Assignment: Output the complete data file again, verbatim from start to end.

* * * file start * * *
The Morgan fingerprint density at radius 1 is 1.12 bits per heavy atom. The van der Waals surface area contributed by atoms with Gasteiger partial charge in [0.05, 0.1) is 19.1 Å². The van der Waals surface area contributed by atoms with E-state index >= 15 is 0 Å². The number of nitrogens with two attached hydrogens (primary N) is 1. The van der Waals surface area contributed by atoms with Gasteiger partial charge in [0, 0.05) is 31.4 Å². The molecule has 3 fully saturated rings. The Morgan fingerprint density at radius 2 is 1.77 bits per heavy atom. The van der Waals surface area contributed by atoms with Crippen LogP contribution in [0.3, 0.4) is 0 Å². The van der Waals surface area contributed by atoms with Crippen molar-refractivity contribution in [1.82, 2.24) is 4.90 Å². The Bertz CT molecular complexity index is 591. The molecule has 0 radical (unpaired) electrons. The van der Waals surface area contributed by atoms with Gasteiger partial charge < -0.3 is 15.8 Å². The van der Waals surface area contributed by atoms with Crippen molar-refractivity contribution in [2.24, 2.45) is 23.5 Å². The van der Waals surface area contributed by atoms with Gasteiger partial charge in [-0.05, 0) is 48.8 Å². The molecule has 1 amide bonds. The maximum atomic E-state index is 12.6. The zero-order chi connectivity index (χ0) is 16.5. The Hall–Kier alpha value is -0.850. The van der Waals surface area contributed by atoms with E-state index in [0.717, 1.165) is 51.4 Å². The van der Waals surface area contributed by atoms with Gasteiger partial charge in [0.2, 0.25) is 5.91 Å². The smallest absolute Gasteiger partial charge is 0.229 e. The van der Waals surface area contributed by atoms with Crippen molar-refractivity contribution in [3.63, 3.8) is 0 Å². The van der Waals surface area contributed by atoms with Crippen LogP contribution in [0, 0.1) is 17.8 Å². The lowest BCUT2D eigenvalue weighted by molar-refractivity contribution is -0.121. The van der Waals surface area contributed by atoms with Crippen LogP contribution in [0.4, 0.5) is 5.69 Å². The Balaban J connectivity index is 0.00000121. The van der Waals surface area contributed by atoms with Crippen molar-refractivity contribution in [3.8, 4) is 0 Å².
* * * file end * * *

The Morgan fingerprint density at radius 1 is 1.12 bits per heavy atom. The van der Waals surface area contributed by atoms with Gasteiger partial charge in [0.05, 0.1) is 19.1 Å². The van der Waals surface area contributed by atoms with E-state index >= 15 is 0 Å². The number of nitrogens with two attached hydrogens (primary N) is 1. The van der Waals surface area contributed by atoms with Gasteiger partial charge in [0, 0.05) is 31.4 Å². The molecule has 3 fully saturated rings. The Morgan fingerprint density at radius 2 is 1.77 bits per heavy atom. The van der Waals surface area contributed by atoms with Crippen LogP contribution in [0.3, 0.4) is 0 Å². The van der Waals surface area contributed by atoms with Crippen molar-refractivity contribution in [1.82, 2.24) is 4.90 Å². The Bertz CT molecular complexity index is 591. The molecule has 0 radical (unpaired) electrons. The van der Waals surface area contributed by atoms with Gasteiger partial charge < -0.3 is 15.8 Å². The van der Waals surface area contributed by atoms with Crippen molar-refractivity contribution in [2.24, 2.45) is 23.5 Å². The van der Waals surface area contributed by atoms with Gasteiger partial charge in [-0.05, 0) is 48.8 Å². The molecule has 1 amide bonds. The maximum atomic E-state index is 12.6. The zero-order chi connectivity index (χ0) is 16.5. The Hall–Kier alpha value is -0.850. The van der Waals surface area contributed by atoms with E-state index in [0.717, 1.165) is 51.4 Å². The van der Waals surface area contributed by atoms with Gasteiger partial charge in [0.2, 0.25) is 5.91 Å². The smallest absolute Gasteiger partial charge is 0.229 e. The van der Waals surface area contributed by atoms with Crippen molar-refractivity contribution in [3.63, 3.8) is 0 Å². The van der Waals surface area contributed by atoms with Crippen LogP contribution in [0, 0.1) is 17.8 Å². The lowest BCUT2D eigenvalue weighted by molar-refractivity contribution is -0.121. The van der Waals surface area contributed by atoms with Crippen LogP contribution in [0.4, 0.5) is 5.69 Å². The Balaban J connectivity index is 0.00000121. The van der Waals surface area contributed by atoms with Crippen molar-refractivity contribution in [3.8, 4) is 0 Å².